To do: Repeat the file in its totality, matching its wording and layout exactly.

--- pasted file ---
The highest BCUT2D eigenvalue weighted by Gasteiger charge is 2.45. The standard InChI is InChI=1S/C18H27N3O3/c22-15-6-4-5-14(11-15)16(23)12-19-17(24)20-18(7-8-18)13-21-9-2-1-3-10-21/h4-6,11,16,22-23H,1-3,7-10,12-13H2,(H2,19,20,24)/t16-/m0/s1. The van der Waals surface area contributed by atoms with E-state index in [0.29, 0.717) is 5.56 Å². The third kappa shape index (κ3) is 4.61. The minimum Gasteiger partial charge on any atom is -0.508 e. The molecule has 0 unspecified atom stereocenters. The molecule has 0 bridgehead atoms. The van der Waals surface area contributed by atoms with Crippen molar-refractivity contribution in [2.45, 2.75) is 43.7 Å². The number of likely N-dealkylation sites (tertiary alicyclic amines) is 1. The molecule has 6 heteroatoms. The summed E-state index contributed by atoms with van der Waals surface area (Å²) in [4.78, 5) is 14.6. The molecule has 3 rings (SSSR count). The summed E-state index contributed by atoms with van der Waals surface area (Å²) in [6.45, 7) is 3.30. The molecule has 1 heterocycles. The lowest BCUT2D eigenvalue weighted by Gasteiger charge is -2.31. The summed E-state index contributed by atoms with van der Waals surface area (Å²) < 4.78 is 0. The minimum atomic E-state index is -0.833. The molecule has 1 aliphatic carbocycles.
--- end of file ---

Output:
The highest BCUT2D eigenvalue weighted by Gasteiger charge is 2.45. The standard InChI is InChI=1S/C18H27N3O3/c22-15-6-4-5-14(11-15)16(23)12-19-17(24)20-18(7-8-18)13-21-9-2-1-3-10-21/h4-6,11,16,22-23H,1-3,7-10,12-13H2,(H2,19,20,24)/t16-/m0/s1. The van der Waals surface area contributed by atoms with E-state index in [0.29, 0.717) is 5.56 Å². The third kappa shape index (κ3) is 4.61. The minimum Gasteiger partial charge on any atom is -0.508 e. The molecule has 0 unspecified atom stereocenters. The molecule has 0 bridgehead atoms. The van der Waals surface area contributed by atoms with Crippen molar-refractivity contribution in [2.45, 2.75) is 43.7 Å². The number of likely N-dealkylation sites (tertiary alicyclic amines) is 1. The molecule has 6 heteroatoms. The summed E-state index contributed by atoms with van der Waals surface area (Å²) in [4.78, 5) is 14.6. The molecule has 3 rings (SSSR count). The summed E-state index contributed by atoms with van der Waals surface area (Å²) in [6.45, 7) is 3.30. The molecule has 1 heterocycles. The lowest BCUT2D eigenvalue weighted by Gasteiger charge is -2.31. The summed E-state index contributed by atoms with van der Waals surface area (Å²) < 4.78 is 0. The minimum atomic E-state index is -0.833. The molecule has 1 aliphatic carbocycles.